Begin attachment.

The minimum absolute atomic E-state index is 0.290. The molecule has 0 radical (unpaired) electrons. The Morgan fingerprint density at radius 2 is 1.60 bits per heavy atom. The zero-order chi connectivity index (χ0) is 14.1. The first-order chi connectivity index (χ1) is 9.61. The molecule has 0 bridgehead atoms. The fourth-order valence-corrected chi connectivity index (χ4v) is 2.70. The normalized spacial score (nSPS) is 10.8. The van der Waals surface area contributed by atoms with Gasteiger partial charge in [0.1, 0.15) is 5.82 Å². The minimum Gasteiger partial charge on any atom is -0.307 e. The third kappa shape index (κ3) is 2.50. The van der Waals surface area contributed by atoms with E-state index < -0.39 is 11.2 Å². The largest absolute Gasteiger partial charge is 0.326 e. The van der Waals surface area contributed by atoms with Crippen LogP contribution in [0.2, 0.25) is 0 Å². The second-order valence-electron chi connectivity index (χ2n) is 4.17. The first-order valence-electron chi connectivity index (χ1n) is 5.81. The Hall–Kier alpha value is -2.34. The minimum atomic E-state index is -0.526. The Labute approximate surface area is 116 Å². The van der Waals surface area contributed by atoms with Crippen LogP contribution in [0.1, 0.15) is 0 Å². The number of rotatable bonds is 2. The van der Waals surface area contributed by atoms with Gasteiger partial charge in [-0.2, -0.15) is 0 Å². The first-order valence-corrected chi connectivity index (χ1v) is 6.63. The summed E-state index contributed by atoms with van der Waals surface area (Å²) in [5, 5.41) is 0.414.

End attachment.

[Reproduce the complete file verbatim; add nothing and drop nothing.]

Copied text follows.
The minimum absolute atomic E-state index is 0.290. The molecule has 0 radical (unpaired) electrons. The Morgan fingerprint density at radius 2 is 1.60 bits per heavy atom. The zero-order chi connectivity index (χ0) is 14.1. The first-order chi connectivity index (χ1) is 9.61. The molecule has 0 bridgehead atoms. The fourth-order valence-corrected chi connectivity index (χ4v) is 2.70. The normalized spacial score (nSPS) is 10.8. The van der Waals surface area contributed by atoms with Gasteiger partial charge in [0.1, 0.15) is 5.82 Å². The minimum Gasteiger partial charge on any atom is -0.307 e. The third kappa shape index (κ3) is 2.50. The van der Waals surface area contributed by atoms with E-state index < -0.39 is 11.2 Å². The largest absolute Gasteiger partial charge is 0.326 e. The van der Waals surface area contributed by atoms with Crippen LogP contribution in [0.2, 0.25) is 0 Å². The second-order valence-electron chi connectivity index (χ2n) is 4.17. The first-order valence-electron chi connectivity index (χ1n) is 5.81. The Hall–Kier alpha value is -2.34. The minimum atomic E-state index is -0.526. The Labute approximate surface area is 116 Å². The van der Waals surface area contributed by atoms with Crippen LogP contribution in [0.1, 0.15) is 0 Å². The number of rotatable bonds is 2. The van der Waals surface area contributed by atoms with Gasteiger partial charge in [-0.2, -0.15) is 0 Å². The first-order valence-corrected chi connectivity index (χ1v) is 6.63. The summed E-state index contributed by atoms with van der Waals surface area (Å²) in [5, 5.41) is 0.414.